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Is millennial loyalty about personalisation, and how can retailers encourage more loyalty from millennials?

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Is millennial loyalty about personalisation, and how can retailers encourage more loyalty from millennials?

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Some studies of customer behaviour suggest that millennials - born between 1981 and 1996 are considered one of the “least loyal” cohorts of shoppers. This suggestion has led many to ask – just what factors influence millennial loyalty, how personal millennial loyalty is and how can millennial loyalty be improved or fostered? 
Millennials, Baby Boomers and Generation Y and X
An array of terminology has developed to describe the behaviour of people born in different decades. People born between the years 1981 and 1996 are widely referred to as “millennials”, or Generation Y. This generation has carved out a reputation for being frequent social media users, having a high level of tech experience and reliance and having relatively low levels of brand loyalty by comparison to older generations. Research published by Forbes suggests that “millennials are not brand loyalists. In fact, only 7% of millennials identify themselves as brand loyalists…”. 
Those born between the mid-1990s and the mid-2000s are widely referred to as Generation Z, and are particularly known to be very tech savvy. Again, this generation is known to use social media very frequently and display lower levels of allegiance to any one brand. Those born between the 1960s and the early 1980s are widely referred to as generation X or baby boomers. Baby boomers is a term that refers to the surge in new births that were registered after the end of WW2. Known as having the highest levels of brand loyalty by comparison to other generations, this group is not known for its social media use and generally has lower levels of reliance on tech and innovation. 
Given the vast differences between the behaviour and preferences of each group, retailers typically tailor marketing campaigns around the known preferences and dispositions of each group. A tech product, for example may require a different marketing angle to appeal to the younger generations where customer spending on tech products is known to be higher than average.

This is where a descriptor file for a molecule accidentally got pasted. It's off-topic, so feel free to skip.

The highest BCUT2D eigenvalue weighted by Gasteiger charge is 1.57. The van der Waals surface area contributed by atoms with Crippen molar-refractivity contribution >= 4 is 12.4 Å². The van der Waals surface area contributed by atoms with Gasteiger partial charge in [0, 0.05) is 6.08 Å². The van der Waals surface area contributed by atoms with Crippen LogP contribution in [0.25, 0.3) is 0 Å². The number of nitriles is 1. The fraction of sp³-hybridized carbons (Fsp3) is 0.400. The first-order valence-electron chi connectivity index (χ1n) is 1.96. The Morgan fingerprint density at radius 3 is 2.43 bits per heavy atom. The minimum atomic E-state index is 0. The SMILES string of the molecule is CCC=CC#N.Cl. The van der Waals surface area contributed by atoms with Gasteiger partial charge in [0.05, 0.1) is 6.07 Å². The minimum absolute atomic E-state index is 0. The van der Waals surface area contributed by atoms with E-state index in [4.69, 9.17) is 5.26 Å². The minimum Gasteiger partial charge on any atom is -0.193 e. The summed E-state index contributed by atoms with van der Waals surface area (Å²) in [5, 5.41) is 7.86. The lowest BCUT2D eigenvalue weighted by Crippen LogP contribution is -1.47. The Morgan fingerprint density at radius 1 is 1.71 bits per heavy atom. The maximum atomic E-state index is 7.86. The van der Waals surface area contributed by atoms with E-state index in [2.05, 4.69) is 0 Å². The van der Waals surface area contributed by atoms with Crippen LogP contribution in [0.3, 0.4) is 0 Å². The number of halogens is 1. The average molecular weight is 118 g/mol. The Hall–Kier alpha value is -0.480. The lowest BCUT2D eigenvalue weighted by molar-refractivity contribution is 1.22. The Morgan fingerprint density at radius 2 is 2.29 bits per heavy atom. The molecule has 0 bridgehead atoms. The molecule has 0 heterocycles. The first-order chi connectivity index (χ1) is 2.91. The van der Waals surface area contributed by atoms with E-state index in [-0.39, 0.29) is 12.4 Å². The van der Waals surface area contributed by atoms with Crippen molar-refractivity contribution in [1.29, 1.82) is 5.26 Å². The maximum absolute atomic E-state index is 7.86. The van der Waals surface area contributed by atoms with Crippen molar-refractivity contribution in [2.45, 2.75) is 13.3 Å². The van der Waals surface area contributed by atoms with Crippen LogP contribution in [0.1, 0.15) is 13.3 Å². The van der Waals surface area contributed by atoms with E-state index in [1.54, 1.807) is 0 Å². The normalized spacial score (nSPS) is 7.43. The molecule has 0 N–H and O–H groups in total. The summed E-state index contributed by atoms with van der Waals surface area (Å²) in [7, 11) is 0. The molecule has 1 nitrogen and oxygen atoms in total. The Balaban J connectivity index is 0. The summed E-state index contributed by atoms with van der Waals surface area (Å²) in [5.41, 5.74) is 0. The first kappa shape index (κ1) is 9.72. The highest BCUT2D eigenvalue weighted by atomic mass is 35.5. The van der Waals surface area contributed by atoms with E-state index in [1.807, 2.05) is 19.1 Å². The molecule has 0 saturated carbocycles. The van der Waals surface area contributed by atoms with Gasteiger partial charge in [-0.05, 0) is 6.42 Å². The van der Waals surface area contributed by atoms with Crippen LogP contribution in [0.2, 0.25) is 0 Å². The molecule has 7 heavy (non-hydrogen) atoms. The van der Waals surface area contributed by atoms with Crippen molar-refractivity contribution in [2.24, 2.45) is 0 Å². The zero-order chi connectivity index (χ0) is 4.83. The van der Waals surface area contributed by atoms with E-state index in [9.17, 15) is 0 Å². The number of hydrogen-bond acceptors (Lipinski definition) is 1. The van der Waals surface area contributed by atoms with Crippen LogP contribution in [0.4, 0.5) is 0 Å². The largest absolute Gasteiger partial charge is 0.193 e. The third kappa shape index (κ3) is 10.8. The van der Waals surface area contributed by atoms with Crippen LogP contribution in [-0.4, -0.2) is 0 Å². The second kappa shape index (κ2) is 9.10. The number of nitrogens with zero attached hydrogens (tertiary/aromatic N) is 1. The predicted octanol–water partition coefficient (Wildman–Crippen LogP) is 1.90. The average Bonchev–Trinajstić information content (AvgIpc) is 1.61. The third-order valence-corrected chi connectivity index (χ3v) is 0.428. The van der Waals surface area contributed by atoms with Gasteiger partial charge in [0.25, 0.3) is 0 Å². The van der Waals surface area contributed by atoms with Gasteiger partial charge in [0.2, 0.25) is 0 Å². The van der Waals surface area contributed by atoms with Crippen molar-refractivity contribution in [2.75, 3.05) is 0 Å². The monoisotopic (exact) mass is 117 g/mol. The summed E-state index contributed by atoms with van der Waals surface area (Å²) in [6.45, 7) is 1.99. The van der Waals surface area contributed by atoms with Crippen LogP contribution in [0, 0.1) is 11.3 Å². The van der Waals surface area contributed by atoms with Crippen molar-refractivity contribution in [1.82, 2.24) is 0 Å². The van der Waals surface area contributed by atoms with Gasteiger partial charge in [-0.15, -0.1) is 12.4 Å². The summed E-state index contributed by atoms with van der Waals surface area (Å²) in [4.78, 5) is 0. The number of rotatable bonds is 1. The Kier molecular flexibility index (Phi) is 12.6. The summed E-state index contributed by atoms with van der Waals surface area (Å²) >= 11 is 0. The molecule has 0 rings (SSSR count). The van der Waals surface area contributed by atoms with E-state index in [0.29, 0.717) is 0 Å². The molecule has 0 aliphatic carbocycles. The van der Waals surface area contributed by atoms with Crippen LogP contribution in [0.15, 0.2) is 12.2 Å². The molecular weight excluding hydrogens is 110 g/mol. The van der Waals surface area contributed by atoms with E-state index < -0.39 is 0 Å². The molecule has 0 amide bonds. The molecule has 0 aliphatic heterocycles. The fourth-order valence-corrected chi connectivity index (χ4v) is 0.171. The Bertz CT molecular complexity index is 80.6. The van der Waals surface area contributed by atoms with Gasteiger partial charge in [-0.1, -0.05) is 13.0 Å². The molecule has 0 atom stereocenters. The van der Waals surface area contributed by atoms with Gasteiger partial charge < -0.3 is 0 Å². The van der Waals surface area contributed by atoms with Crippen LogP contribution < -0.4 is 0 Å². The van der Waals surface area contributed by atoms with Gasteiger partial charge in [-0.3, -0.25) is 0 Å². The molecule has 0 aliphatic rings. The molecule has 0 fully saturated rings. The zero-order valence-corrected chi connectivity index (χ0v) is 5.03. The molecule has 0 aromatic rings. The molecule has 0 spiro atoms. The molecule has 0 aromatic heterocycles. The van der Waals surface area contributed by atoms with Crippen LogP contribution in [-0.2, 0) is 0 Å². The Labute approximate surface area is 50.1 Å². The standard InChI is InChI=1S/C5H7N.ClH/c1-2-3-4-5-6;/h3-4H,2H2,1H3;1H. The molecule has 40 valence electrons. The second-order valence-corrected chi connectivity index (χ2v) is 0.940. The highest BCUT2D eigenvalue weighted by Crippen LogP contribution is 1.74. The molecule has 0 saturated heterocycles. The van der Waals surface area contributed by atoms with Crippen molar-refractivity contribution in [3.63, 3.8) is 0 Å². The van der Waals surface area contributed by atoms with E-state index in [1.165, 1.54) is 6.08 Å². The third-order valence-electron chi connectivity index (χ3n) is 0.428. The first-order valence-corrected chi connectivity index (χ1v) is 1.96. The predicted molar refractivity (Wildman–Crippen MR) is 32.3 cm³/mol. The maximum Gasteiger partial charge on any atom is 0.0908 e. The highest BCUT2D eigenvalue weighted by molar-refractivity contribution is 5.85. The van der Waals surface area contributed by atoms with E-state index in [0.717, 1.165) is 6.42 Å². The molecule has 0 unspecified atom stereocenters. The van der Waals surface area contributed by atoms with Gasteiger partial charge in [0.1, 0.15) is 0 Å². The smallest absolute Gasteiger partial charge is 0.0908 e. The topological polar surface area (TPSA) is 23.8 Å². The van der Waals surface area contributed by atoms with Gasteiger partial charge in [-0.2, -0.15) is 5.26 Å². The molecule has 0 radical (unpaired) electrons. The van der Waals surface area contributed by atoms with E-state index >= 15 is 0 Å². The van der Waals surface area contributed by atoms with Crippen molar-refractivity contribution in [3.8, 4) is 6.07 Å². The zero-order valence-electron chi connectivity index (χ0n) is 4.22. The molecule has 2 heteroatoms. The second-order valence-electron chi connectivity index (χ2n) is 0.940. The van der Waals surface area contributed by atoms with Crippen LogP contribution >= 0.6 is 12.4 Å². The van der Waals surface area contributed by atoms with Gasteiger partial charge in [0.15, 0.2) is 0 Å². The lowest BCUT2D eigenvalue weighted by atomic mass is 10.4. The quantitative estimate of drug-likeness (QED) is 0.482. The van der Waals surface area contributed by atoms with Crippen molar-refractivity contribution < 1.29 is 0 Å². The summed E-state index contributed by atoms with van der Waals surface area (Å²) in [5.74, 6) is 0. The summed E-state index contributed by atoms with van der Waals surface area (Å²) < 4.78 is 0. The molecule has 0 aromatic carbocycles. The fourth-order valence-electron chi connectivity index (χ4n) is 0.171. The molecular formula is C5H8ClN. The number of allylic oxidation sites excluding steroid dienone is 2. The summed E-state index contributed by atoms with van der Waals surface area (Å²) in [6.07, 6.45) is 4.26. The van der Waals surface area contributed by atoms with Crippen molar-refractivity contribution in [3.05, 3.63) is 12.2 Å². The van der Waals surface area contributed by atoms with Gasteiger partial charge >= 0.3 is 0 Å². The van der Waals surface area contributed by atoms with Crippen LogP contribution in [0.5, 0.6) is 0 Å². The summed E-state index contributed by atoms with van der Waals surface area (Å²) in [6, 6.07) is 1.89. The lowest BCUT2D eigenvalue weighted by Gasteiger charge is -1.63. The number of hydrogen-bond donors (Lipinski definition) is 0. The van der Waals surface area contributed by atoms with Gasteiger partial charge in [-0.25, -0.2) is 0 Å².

Millennial spending habits 
Millennials have very distinct spending habits and have been found to spend money very differently compared to different generations. Millennial spending has been found to be heavily influenced by a number of factors including lower levels of home ownership compared to previous generations, delays in getting married and having children again compared to older generations and rising student loan costs. In particular, the spending habits of millennials doesn’t focus a lot of securing future financial security, so it is not surprising that retailers want to do as much as possible to entice spending from this cohort of people.
Millennials have been found to be “bigger spenders” compared to their older generation counterparts. One study, for example focused on how much a millennial was willing to spend on coffee, and suggests that 60% of millennials surveyed were willing to pay more than $4 USD for a coffee, compared to only 40% of so called Generations Xers and Baby Boomers. Similarly, millennials are known to eat out a lot more and be willing to spend larger amounts of cash when eating out. 79% of millennials stated that they would spend cash on eating out at a popular restaurant, compared to 66% of Generation Xers and 56% of baby boomers. 
Given how tech savvy millennials are known to be, it is not surprising that spending on electronics, tech and gadgets is higher within this cohort.  Research suggests that 76% of millennials would spend cash on a new gadget and 69% stated that they regularly buy clothes they don’t need. Most experts agree that tech has fundamentally changed the way people shop and communicate and one survey has shown that nearly 90% of millennials are using 2-3 devices per day. Furthermore, it was found that approximately 50% of millennials were active on social media and that their social media use influenced their buying decisions.